Both shots below were shot wide open at f/1.7. 1st one I had some natural light coming in, the 2nd image was different. It was much dimmer here than the 1st image but the fast aperture let me get as much light in as I could. 

CLICK them for larger



As I used the lens more and more over the 2 weeks I had it, I was liking it and decided that I wanted to see how it would stand up to the Zeiss 35 1.4 ZM that comes in at $2300. The Voigtlander comes in at under $900, so it is more than 2X less than the Zeiss. I would expect the Zeiss to come out ahead but had to see for myself what an extra $1300 would buy me ;)

Zeiss vs Voigtlander

The Voigtlander 35 1.7 next to the Zeiss 35 1.4 ZM


Below are some images comparing both the Zeiss 35 1.4 ZM and  the Voigtlander 35 1.7 VM, both Leica M mount and mounted to my A7RII with the Voigtlander close focus M adapter.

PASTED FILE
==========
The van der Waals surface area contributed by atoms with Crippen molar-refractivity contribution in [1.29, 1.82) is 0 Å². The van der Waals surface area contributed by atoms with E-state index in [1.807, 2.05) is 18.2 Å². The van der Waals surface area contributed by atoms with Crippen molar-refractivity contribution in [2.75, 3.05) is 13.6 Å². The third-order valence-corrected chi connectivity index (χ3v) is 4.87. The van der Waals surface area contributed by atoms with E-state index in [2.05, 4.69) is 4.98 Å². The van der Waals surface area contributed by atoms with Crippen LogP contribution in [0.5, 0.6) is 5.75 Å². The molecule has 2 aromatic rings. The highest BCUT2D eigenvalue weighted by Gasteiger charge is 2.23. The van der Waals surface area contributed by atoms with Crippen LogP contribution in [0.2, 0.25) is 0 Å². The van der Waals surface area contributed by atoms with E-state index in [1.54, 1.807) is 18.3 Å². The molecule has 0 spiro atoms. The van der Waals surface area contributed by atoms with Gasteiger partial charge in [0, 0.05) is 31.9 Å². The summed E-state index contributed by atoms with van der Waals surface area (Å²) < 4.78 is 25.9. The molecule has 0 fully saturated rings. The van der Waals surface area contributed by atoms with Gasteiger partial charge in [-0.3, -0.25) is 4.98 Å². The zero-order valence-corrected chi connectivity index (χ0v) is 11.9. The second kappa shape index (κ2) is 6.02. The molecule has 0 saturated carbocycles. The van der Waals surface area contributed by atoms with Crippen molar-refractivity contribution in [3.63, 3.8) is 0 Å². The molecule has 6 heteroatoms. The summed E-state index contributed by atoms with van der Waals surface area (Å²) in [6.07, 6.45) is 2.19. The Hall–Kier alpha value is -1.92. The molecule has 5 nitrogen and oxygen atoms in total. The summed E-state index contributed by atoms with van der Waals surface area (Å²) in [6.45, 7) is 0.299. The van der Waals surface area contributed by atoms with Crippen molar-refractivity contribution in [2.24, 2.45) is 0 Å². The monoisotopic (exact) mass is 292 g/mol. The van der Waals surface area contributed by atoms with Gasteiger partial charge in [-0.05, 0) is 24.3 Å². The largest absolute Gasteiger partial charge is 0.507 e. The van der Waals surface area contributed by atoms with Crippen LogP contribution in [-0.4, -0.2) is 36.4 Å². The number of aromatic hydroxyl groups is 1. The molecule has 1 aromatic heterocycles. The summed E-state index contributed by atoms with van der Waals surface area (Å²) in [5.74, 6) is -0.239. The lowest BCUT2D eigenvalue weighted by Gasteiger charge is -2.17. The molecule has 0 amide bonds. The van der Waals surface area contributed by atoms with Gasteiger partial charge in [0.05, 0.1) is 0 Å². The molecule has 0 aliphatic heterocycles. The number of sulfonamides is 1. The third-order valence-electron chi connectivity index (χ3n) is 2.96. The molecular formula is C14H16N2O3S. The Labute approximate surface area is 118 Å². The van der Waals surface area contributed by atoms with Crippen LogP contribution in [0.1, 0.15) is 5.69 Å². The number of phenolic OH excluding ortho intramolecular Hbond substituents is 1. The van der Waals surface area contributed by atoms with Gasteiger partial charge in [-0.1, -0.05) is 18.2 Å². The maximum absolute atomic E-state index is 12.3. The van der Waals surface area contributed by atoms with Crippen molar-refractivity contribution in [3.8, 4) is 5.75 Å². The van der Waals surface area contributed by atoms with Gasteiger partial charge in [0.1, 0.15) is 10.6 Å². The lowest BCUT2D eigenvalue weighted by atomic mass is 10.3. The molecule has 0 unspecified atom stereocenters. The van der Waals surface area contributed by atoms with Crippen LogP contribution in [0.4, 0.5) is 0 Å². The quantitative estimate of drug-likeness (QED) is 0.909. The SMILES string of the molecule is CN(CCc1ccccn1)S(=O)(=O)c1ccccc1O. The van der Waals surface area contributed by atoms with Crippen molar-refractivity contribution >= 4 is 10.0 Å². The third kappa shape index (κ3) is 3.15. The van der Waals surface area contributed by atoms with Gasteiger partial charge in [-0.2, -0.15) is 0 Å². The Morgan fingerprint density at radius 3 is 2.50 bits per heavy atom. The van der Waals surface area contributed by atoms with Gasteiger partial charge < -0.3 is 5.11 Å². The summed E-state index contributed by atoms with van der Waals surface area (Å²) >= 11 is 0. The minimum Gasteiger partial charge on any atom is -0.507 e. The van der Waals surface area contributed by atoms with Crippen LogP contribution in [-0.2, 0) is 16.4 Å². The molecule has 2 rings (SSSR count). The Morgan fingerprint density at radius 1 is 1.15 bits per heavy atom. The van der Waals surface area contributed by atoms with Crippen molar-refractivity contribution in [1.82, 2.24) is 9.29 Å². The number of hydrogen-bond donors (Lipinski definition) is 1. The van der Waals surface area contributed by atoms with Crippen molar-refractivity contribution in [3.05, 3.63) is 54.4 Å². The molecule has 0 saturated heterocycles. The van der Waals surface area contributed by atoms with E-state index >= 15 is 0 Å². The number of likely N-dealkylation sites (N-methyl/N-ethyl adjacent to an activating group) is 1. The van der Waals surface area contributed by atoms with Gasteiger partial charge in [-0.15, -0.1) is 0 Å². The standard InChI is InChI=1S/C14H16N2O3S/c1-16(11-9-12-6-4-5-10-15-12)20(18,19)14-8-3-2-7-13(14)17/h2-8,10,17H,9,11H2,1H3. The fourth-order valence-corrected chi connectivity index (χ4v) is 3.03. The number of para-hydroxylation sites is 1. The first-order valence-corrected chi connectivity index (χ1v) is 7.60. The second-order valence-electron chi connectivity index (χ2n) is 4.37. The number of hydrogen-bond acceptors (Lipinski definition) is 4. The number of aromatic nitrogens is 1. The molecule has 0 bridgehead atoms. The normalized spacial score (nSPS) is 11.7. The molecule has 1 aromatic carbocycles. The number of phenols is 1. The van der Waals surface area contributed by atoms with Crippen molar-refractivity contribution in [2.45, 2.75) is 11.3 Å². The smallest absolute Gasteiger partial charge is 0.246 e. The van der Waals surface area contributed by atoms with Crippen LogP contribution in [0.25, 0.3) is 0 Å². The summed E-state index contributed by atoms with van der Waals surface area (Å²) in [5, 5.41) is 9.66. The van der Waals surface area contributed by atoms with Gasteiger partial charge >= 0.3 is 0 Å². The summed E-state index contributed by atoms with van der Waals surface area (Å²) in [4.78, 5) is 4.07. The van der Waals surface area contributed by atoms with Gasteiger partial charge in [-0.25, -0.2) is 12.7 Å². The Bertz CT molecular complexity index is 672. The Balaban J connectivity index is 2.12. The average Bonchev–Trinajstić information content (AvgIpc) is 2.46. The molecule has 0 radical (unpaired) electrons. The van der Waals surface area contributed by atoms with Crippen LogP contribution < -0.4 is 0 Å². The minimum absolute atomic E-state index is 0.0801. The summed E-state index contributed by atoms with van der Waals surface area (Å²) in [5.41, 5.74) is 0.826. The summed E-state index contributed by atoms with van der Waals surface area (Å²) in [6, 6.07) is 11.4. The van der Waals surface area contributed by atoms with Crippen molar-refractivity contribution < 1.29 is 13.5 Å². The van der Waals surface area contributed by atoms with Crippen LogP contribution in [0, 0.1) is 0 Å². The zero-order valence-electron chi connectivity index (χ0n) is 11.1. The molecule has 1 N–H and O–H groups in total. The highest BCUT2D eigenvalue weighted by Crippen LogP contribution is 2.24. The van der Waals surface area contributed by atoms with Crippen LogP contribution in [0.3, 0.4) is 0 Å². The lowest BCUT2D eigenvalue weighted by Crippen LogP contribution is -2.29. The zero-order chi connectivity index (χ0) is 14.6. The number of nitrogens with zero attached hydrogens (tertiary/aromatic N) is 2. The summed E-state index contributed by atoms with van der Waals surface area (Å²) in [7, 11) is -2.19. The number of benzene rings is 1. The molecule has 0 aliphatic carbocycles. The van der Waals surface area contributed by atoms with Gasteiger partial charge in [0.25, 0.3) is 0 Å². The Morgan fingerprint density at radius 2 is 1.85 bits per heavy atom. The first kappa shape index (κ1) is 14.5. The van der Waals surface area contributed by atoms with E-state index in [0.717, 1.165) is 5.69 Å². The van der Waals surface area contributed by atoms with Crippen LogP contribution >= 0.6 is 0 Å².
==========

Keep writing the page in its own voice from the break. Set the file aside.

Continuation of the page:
Click the images to see larger and full 100% crops. These are right from the camera with no tweaks at all. FROM RAW.

1st one is the Voigtlander, 2nd is the Zeiss. 



For this set the Zeiss is showing a tad more color pop and sharpness in the crop (click them for full crop)



At the end of the day, the Zeiss is a tad better for sharpness at 1.7 but I prefer the bokeh of the Voigtlander which also seems to be giving a more shallow DOF than the Zeiss wen using the same aperture. Very odd but I have seen this before with different lens brands. I love the Zeiss, and it’s about as good as it gets in a 35mm for Leica M mount (it has been compared favorably to the Leica 35 Summilux that comes in at $5500). The Voigtlander is really only a teeny but behind in sharpness wide open. Both are fantastic but one is $1300 less expensive and smaller. Hmmmm.